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NHL executive Brendan Shanahan expects all-star draft to continue in 2012

BOCA RATON, Fla. - The NHL's all-star draft is coming to Ottawa.

After going through an informal debriefing following the first experiment with the format, Brendan Shanahan expects it to return in 2012 when the all-star game is held at Scotiabank Place. The NHL vice-president came up with the concept for the inaugural all-star draft that was used in Raleigh, N.C., earlier this year.

"I've talked to the players' association and a lot of the players that played in it, and everybody enjoyed it," Shanahan said Tuesday during the NHL's GM meetings. "I think we'll make some tweaks, but I don't think we'll make major changes."

The player draft was introduced as a way to spice up a stale event. In Raleigh, captains Eric Staal and Nicklas Lidstrom each selected teams during a live televised event that featured a number of barbs between players.

Not everyone was a fan of the format change, including Toronto Maple Leafs GM Brian Burke who didn't like all of the focus placed on Phil Kessel after he was picked last.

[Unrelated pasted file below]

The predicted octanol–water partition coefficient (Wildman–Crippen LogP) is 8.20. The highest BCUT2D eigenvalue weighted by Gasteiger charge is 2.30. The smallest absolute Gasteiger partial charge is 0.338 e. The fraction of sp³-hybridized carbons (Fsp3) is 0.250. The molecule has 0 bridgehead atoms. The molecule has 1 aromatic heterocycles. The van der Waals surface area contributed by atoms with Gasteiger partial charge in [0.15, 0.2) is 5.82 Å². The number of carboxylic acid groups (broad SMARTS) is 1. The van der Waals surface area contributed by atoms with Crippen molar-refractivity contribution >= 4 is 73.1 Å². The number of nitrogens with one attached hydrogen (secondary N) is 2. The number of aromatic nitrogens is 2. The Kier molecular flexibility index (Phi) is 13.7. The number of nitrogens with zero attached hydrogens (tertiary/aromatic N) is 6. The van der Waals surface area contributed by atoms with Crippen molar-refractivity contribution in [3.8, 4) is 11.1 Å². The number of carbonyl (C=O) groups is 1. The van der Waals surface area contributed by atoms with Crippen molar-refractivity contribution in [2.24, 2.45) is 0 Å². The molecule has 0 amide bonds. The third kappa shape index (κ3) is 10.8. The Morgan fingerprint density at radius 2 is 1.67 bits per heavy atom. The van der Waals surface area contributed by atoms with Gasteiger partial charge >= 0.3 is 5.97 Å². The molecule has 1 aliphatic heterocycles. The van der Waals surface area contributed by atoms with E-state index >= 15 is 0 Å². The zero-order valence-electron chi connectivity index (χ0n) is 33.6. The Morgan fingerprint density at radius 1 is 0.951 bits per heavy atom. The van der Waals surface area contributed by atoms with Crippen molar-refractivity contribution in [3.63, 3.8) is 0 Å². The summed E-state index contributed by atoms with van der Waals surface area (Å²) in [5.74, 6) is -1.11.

However, the Leafs forward didn't have anything negative to say about the experience.

"A lot was made of Kessel and maybe part of it was because he's from the Toronto market," said Shanahan. "But in the end, Phil Kessel, his response was that it was fine and it was funny and it didn't really matter.

"And he has flourished since."

One area under consideration is the rules that govern the 18-round draft. In Raleigh, every goalie had to be selected by the time the teams made their 10th pick and all defencemen had to be off the board by the 15th selection.

That ensured a forward would be the last man standing.

"Phil wasn't the last of 42 (players), by the way—he was the last of the forwards because the (defencemen) couldn't go last and a goalie couldn't go last," said Shanahan. "We might switch it up next year.

"We might set it up so a defencemen goes last."

What won't change in Ottawa is there will still be one player left until the end.

In January, Burke suggested the last handful of selections should be pulled out of the hat. But Shanahan doesn't expect that to happen.

"I think that you can still have a last man standing," he said. "We had put in all of these mechanisms to have the last six guys get drafted in two groups of three and it was the players that said: `We don't want that, we want to have a last man standing. We want to have a laugh about it.' "

In fact, Shanahan believes some players will be looking to follow in Kessel's footsteps. The Leafs forward received $20,000 for charity and a new Honda CR-Z to soften the blow.

"Now that guy's sitting there and he's one of the last three or four, he's probably hoping he is going to go last," said Shanahan. "He knows he's going to get a big cheque for charity and a car."



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